The overriding factor behind home field advantage is not the fans in the stands, but rather it is the wear and tear that the traveling team must endure just to play the game. Playing during the pandemic just exacerbates travel and places an ever more onerous burden on the visitors. That, plus the deluge, was too much for a never-in-synch Virginia team that drew Duke 1 – 1.
Virginia was the better team on the day as the team started brightly to begin both halves and the Cavs dominated the two-overtime periods and amassed a 16 – 3 shot advantage and a 9 – 3 advantage in terms of shots on goal. We had more corners as well; and if that was how we determined the winner, Cavalier fans would be singing the Good Old Song. But the team as a whole was off all game as several players kept the ball one or two beats too long before making passes, and too many times Cavaliers were caught in possession needlessly.
Some of this may be a result of poor form – Anna Sumpter and Alexa Spaanstra had their worst games in recent memory – and some may be due to personnel losses. Central midfielder Taryn Torres was again absent and replaced by Sydney Zandi who lacks the temperament to stay home and shield the back four.
This will be the last time I will mention this because it is a new season, but the loss of ¾ of a back line is huge and we have too many players who are still not comfortable in their role on this back four. Talia Staude is going to be great, but last year she was steadied by Zoe Morse. This year she has to be the steadying force and if she lacks the poise of three-year starters Morse and Phoebe McClernon, well that’s not a knock on her. She’s still growing into the role. Claire Constant lined up alongside her in the center of defense and played a fine game, winning every ball she challenged. Sarah Clark slotted in at right back and she was equally hard to beat, but she failed to attack until overtime. Hopefully she will grow into this role as well because Rebecca Jarrett needs better service than she’s been getting these past two games. The fourth starter was freshman Samar Guidry, and boy, it’s easy to see why she was the #8 recruit in the country. She possesses pace, is a fine dribbler, and she lives to attack. Think of a score-first point guard like Alan Iverson. Or if you prefer your metaphor to be sport specific, think Dani Alves. She’s going to cause ACC coaches a lot of consternation. But as a defender she needs to focus on defense first. Both good shots Duke got came off her errors, including the goal when she let Caitlin Cosme get behind her off a free kick.
Virginia’s goal came relatively early in the second half as the Cavaliers came out on fire and Duke retreated into a shell. That shell cracked when freshman Lia Godfrey picked up a ball at half field and drove to just outside the penalty box. Duke had been on their back heel all half and inexplicably the defense retreated for most of 30 yards, which Godfrey exploited. As the defense stiffened, Godfrey hit a cracker from 25 yards out. After the Virginia Tech game, Coach Swanson had said that Godfrey’s goal in that game was his favorite in recent memory. I suspect he will remember this one more.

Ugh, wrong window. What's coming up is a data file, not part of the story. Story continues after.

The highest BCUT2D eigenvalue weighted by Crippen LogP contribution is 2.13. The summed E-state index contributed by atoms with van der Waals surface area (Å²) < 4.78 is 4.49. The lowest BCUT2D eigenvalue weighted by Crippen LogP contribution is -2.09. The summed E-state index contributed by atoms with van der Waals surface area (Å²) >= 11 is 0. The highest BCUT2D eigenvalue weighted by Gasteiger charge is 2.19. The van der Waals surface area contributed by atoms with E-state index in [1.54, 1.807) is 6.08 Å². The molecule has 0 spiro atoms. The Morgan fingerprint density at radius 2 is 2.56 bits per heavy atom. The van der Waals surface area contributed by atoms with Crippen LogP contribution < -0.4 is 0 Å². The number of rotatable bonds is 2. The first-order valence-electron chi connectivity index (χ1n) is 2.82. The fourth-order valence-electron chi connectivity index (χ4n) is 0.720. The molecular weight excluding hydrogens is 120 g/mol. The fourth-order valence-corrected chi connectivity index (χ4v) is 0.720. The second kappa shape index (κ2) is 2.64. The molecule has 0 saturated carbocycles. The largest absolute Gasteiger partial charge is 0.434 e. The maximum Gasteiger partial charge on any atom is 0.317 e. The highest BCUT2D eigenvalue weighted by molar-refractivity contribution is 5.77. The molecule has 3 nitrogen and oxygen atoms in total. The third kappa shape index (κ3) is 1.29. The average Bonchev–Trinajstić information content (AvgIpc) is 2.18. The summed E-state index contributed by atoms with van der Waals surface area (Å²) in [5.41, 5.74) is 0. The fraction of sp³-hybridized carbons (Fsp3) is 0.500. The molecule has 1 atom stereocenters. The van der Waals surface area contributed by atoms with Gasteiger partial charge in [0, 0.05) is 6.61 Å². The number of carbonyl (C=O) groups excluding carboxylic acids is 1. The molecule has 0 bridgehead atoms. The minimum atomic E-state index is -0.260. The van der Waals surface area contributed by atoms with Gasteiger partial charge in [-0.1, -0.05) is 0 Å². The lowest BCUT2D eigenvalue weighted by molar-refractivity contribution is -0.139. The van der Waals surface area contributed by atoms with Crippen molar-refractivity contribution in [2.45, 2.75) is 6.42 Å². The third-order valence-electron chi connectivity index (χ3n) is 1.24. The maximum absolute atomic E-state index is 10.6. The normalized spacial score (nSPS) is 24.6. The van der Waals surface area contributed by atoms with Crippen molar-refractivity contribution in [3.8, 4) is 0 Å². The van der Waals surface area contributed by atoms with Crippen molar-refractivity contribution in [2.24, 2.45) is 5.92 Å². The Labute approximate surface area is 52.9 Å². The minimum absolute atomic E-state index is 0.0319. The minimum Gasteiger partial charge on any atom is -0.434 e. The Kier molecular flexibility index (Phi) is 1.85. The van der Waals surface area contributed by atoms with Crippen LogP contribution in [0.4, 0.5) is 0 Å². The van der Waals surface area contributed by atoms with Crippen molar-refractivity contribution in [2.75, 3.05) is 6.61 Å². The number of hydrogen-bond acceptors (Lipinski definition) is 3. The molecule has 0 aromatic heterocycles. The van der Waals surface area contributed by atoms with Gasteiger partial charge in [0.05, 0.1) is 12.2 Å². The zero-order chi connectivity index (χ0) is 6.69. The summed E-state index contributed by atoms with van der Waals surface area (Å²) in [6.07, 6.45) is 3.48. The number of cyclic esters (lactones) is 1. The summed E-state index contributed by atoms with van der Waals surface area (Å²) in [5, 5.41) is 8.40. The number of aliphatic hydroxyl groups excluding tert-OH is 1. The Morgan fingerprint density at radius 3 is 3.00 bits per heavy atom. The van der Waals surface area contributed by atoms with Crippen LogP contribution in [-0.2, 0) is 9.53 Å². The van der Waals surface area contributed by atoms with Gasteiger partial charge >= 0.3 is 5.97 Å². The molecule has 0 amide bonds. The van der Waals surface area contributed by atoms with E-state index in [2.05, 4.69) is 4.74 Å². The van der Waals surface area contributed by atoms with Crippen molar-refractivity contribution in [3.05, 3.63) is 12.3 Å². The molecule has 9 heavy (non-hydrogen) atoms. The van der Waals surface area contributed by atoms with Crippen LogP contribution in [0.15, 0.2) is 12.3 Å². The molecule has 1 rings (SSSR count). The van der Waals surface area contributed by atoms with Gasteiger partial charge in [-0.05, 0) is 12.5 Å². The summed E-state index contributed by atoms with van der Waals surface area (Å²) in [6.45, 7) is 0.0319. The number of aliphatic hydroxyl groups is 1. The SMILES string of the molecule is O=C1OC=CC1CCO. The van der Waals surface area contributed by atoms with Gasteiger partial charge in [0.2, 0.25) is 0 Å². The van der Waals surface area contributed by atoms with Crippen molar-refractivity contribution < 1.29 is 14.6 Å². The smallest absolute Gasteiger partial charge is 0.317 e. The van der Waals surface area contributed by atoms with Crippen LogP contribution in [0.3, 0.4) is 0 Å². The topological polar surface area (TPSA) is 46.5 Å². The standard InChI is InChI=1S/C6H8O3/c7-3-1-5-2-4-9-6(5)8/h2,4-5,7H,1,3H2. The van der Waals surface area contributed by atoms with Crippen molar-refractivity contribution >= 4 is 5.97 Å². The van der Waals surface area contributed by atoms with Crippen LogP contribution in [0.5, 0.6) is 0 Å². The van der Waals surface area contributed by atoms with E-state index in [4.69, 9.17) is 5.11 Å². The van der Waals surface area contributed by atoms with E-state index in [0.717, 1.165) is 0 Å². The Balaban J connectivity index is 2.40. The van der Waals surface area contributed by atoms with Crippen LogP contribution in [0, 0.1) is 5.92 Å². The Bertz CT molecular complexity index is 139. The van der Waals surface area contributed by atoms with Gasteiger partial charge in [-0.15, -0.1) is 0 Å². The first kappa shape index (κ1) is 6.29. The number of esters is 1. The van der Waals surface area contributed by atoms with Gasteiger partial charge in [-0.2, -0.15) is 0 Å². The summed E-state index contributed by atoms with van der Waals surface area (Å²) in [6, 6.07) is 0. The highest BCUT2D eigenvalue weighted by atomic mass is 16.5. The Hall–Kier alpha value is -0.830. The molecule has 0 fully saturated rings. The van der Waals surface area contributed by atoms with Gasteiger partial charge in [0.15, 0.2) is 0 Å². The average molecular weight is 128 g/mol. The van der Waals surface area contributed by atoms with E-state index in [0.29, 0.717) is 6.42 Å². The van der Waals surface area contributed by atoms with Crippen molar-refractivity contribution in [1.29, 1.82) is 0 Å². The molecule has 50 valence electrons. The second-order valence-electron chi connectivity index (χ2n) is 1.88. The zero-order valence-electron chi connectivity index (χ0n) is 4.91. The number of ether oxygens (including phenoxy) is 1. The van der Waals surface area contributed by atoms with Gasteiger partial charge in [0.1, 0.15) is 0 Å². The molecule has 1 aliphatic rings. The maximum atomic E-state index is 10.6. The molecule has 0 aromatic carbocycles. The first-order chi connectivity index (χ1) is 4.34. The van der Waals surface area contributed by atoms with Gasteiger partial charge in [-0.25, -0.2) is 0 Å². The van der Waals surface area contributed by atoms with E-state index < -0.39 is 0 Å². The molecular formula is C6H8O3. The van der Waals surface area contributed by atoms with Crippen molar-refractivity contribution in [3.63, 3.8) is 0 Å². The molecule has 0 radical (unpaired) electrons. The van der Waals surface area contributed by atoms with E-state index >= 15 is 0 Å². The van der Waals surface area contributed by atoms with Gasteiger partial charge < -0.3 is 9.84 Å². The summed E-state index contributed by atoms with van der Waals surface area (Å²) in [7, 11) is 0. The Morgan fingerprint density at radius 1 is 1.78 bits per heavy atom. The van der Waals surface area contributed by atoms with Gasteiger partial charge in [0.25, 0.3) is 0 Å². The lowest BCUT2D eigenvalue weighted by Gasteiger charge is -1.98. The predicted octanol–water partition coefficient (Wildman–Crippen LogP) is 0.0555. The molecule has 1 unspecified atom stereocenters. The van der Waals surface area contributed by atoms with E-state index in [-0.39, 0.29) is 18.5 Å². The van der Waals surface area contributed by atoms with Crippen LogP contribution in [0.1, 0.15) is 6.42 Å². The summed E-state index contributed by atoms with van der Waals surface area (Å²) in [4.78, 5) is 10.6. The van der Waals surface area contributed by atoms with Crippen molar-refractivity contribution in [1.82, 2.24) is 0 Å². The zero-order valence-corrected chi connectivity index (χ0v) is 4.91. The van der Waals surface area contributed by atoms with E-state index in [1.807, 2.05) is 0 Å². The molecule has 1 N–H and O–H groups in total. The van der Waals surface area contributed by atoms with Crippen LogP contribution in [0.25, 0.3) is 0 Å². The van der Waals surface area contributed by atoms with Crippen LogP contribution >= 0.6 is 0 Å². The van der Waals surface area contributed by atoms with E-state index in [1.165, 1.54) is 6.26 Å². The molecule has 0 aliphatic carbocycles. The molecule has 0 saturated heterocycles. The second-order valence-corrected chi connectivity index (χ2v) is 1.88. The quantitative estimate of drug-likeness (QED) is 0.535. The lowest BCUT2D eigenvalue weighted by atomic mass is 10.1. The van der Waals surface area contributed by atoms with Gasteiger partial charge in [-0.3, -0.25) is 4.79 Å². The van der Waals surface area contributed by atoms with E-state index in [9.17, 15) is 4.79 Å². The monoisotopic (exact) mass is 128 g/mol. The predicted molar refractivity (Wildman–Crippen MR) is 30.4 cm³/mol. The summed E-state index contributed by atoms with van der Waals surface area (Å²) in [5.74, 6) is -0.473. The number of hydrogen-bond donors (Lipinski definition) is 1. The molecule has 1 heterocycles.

Soccer’s a funny game, though, and that momentum that Virginia was riding evaporated within five minutes. First, Guidry failed to clear a through ball which fell to the feet of Karlie Paschall. Keeper Laurel Ivory made the save, but the ball should never have gotten that far. Did I mention that the game was played under a torrential downpour? Perhaps Guidry’s misplay could be explained away due to the rain. A minute later, Virginia had a break and Zandi, playing like the outside midfielder she usually is, vacated her spot in central mid to give support. It was a great run for a wide midfielder, but central midfielders do not have that same freedom. Duke got the ball and immediately attacked down the center. Taken together, those two miscues alone could have given Duke confidence they had been lacking. And a minute or two later, Anna Sumpter limped off the field and she didn’t return.
Duke started attacking, got a free kick, took it beautifully, and equalized. And that would be all the scoring for the game.
Or would it? Late in the half, Cam Lexow headed the ball past Duke keeper Ruthie Jones, but the ball was cleared off the line. The linesman called it no goal, but the ACC does have video review for goals and so the referee went to the monitor. Last year there were goal line cameras and this should have been an easy call, one way or the other. I have no idea what is going on with the ACC Network this season, but those cameras were MIA, the angle from the field was inconclusive (though if you at where the defender was standing, it would appear to have been a goal,) and the draw would be preserved. Duke is good at this: last year the Blue Devils had seven ties. Seven! Well, they are carrying on where they left off last year.
Some draws are victories, but this one feels like a loss. Overall, we dominated the game, but our first touch was poor across the board. It was exciting to see the speed that Guidry and Godfrey possess – Jarrett may have some competition as fastest player on the team. But there was a niggling feeling that we should have played better. Kind of like all those niggling jersey pulls that Jarrett had to withstand and that the ref never called. This team can play better. And they will get a chance when they travel to Clemson on Sunday.